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Walter Crane

(1845 - 1915)

Art has always been part of Walter Crane’s world until, through his active contribution to the British arts and crafts, art eventually became his only universe. Crane was born in 1845 in Liverpool, but his family soon left the city to live in the country side. Crane was fascinated by his father, Thomas Crane, who was a multitalented artist and illustrator. The young Crane had no formal education but instead loved to work with his father in his workshop where he began to sketch his first images.

William James Linton was a London wood engraver who noticed Crane’s artistic sensitivity and skill quite early through some childish drawings of Victorian poetic themes. Thus, the 13 year-old artist had the great opportunity to learn directly by working actively with a talented and influent figure in the printing industry. After this period, Crane worked for several publishers until 1862 when he illustrated his first book entitled “The New Forest: Its History and Its Scenery”. Following this achievement, the Royal Academy also accepted one of Crane’s water colors entitled “The Lady of Shalott”.

Crane’s name is generally associated with children books. This life-long status is due to his remarkable work as an illustrator of the best known popular tales published by Routledge during the 1860’s. As a child, Crane particularly enjoyed drawing animals and admired the Pre-Raphaelites’ fantasy as well as their expressive use of detail. Therefore, the imaginary potential of Crane’s vision was close to the children’s and his artistic toy books brought him great fame. During that same period, after his marriage, the artist moved to Italy where he discovered the beauty of Renaissance art. The toy book designs he kept sending from abroad had an obvious Quatrocento touch.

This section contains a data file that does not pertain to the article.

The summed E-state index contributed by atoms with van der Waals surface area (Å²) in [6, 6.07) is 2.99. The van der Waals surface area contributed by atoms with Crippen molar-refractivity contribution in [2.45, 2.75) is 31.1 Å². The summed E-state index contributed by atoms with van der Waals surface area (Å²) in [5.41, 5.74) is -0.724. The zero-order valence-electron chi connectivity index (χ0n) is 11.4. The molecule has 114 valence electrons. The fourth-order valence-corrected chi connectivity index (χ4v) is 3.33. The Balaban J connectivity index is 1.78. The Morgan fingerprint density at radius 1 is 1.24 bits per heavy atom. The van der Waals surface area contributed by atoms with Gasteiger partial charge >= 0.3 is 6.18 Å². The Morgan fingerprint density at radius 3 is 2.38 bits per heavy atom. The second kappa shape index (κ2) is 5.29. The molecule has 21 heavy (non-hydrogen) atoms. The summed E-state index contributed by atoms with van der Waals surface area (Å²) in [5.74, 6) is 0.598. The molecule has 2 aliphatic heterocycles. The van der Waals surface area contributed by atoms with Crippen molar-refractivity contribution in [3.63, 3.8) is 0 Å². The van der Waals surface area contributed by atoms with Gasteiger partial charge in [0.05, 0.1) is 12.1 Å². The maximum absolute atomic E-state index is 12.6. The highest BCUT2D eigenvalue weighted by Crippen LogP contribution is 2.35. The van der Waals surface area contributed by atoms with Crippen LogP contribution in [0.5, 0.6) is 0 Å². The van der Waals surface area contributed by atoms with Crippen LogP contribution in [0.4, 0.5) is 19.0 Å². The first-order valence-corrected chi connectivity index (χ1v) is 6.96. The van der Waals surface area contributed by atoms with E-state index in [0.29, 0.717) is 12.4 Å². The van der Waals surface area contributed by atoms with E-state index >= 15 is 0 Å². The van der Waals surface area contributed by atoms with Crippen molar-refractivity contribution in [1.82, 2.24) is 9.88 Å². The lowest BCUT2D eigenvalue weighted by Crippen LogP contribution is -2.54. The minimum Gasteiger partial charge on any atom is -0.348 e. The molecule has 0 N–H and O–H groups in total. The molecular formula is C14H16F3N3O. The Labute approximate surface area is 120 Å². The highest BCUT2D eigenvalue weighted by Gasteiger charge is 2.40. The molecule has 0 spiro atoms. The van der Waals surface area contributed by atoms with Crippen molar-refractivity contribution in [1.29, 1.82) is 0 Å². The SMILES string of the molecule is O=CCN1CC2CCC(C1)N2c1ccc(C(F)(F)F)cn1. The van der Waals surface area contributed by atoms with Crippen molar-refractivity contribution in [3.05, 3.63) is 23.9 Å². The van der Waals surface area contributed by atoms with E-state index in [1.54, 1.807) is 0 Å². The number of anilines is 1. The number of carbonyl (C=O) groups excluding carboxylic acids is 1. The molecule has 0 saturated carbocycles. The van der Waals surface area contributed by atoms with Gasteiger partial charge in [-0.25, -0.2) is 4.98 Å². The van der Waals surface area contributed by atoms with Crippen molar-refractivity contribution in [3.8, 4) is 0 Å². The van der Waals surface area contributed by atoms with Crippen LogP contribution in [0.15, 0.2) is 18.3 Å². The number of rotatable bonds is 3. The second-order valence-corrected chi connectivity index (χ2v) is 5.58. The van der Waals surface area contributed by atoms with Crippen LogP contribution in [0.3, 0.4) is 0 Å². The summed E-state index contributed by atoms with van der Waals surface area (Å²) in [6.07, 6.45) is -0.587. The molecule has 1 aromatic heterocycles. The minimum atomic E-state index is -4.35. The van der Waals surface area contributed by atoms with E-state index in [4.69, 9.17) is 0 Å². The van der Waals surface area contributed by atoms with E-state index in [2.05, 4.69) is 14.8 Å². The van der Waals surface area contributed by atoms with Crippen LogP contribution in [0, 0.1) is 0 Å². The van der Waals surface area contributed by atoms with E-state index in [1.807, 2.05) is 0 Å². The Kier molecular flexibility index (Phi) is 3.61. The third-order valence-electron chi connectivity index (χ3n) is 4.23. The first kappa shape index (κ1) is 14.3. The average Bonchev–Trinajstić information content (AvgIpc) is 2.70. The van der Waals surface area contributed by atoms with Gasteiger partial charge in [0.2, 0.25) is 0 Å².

In spite of his success as a designer, Crane confessed that his greatest love was painting. Indeed, while working constantly as a designer for wallpaper, ceramics and other crafts, Crane was also a talented painter. The watercolor “A Diver”, earned him a silver medal at the Paris Universal Exhibition in 1889 and he produced some of the most powerful imaginary oil paintings of his time. In 1888, the artist became the president of the Arts and Crafts Exhibition Society. This alliance between various kinds of artists represented Crane’s desire to blur the limits separating commercial and fine art. In 1893, he accepted the post of director of design at the Manchester School of Art and published several of his lectures among other personal theoretical works. Crane’ dream of artistic cooperation also had a political equivalent. Under the influence of William Morris, he became a fervent socialist.

In 1915, the artist was devastated after the death of his beloved wife and followed her only a few months later. Although Crane never accepted the Art Nouveau style his artistic legacy had such an impact on the young designers of that time that they considered him as the greatest British precursor of the movement.

- Andreea Barghoveanu (Art History / McGill University)

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